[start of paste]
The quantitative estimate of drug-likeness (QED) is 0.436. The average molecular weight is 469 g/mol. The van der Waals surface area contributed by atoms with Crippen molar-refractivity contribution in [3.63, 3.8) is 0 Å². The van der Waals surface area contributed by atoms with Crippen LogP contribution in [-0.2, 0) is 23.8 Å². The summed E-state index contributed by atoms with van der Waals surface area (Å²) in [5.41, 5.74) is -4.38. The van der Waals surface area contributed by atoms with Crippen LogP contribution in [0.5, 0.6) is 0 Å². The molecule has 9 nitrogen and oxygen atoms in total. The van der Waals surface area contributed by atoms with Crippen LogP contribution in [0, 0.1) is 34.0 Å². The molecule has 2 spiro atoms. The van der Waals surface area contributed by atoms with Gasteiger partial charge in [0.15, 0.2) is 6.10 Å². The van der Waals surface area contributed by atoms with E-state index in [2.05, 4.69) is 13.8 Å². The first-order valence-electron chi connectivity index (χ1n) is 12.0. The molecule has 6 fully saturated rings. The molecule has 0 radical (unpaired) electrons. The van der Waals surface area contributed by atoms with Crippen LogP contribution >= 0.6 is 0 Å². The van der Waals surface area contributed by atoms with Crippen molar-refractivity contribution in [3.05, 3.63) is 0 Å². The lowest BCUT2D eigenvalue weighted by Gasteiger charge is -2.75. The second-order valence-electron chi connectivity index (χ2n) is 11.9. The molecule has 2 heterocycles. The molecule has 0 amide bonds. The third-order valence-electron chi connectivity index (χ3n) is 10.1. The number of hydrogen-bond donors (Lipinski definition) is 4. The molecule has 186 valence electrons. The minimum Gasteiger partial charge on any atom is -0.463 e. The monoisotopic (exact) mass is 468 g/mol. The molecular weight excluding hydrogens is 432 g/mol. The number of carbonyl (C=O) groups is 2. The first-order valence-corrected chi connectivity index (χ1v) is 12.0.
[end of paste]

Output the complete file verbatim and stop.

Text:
The quantitative estimate of drug-likeness (QED) is 0.436. The average molecular weight is 469 g/mol. The van der Waals surface area contributed by atoms with Crippen molar-refractivity contribution in [3.63, 3.8) is 0 Å². The van der Waals surface area contributed by atoms with Crippen LogP contribution in [-0.2, 0) is 23.8 Å². The summed E-state index contributed by atoms with van der Waals surface area (Å²) in [5.41, 5.74) is -4.38. The van der Waals surface area contributed by atoms with Crippen LogP contribution in [0.5, 0.6) is 0 Å². The molecule has 9 nitrogen and oxygen atoms in total. The van der Waals surface area contributed by atoms with Crippen LogP contribution in [0, 0.1) is 34.0 Å². The molecule has 2 spiro atoms. The van der Waals surface area contributed by atoms with Gasteiger partial charge in [0.15, 0.2) is 6.10 Å². The van der Waals surface area contributed by atoms with E-state index in [2.05, 4.69) is 13.8 Å². The first-order valence-electron chi connectivity index (χ1n) is 12.0. The molecule has 6 fully saturated rings. The molecule has 0 radical (unpaired) electrons. The van der Waals surface area contributed by atoms with Crippen LogP contribution >= 0.6 is 0 Å². The van der Waals surface area contributed by atoms with Crippen molar-refractivity contribution in [3.05, 3.63) is 0 Å². The lowest BCUT2D eigenvalue weighted by Gasteiger charge is -2.75. The second-order valence-electron chi connectivity index (χ2n) is 11.9. The molecule has 2 heterocycles. The molecule has 0 amide bonds. The third-order valence-electron chi connectivity index (χ3n) is 10.1. The number of hydrogen-bond donors (Lipinski definition) is 4. The molecule has 186 valence electrons. The minimum Gasteiger partial charge on any atom is -0.463 e. The monoisotopic (exact) mass is 468 g/mol. The molecular weight excluding hydrogens is 432 g/mol. The number of carbonyl (C=O) groups is 2. The first-order valence-corrected chi connectivity index (χ1v) is 12.0.